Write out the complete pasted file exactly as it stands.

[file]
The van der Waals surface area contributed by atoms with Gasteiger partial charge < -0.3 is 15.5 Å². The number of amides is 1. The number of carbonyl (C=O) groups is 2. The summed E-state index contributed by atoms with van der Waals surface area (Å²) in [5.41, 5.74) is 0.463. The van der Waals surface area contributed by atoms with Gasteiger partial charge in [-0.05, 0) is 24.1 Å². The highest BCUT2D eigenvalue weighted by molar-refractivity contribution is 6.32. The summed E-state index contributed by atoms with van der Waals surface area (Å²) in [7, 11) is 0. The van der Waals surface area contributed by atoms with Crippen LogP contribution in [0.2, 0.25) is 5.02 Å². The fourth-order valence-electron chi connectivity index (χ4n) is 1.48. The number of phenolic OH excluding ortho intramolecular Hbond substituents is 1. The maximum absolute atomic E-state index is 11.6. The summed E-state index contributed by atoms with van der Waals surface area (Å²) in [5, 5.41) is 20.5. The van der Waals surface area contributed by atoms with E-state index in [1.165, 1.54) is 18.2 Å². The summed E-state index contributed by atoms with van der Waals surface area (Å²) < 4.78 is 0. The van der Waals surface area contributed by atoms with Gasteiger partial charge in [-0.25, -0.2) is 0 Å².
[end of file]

The van der Waals surface area contributed by atoms with Gasteiger partial charge < -0.3 is 15.5 Å². The number of amides is 1. The number of carbonyl (C=O) groups is 2. The summed E-state index contributed by atoms with van der Waals surface area (Å²) in [5.41, 5.74) is 0.463. The van der Waals surface area contributed by atoms with Gasteiger partial charge in [-0.05, 0) is 24.1 Å². The highest BCUT2D eigenvalue weighted by molar-refractivity contribution is 6.32. The summed E-state index contributed by atoms with van der Waals surface area (Å²) in [7, 11) is 0. The van der Waals surface area contributed by atoms with Crippen LogP contribution in [0.2, 0.25) is 5.02 Å². The fourth-order valence-electron chi connectivity index (χ4n) is 1.48. The number of phenolic OH excluding ortho intramolecular Hbond substituents is 1. The maximum absolute atomic E-state index is 11.6. The summed E-state index contributed by atoms with van der Waals surface area (Å²) in [5, 5.41) is 20.5. The van der Waals surface area contributed by atoms with E-state index in [1.165, 1.54) is 18.2 Å². The summed E-state index contributed by atoms with van der Waals surface area (Å²) < 4.78 is 0. The van der Waals surface area contributed by atoms with Gasteiger partial charge in [-0.25, -0.2) is 0 Å².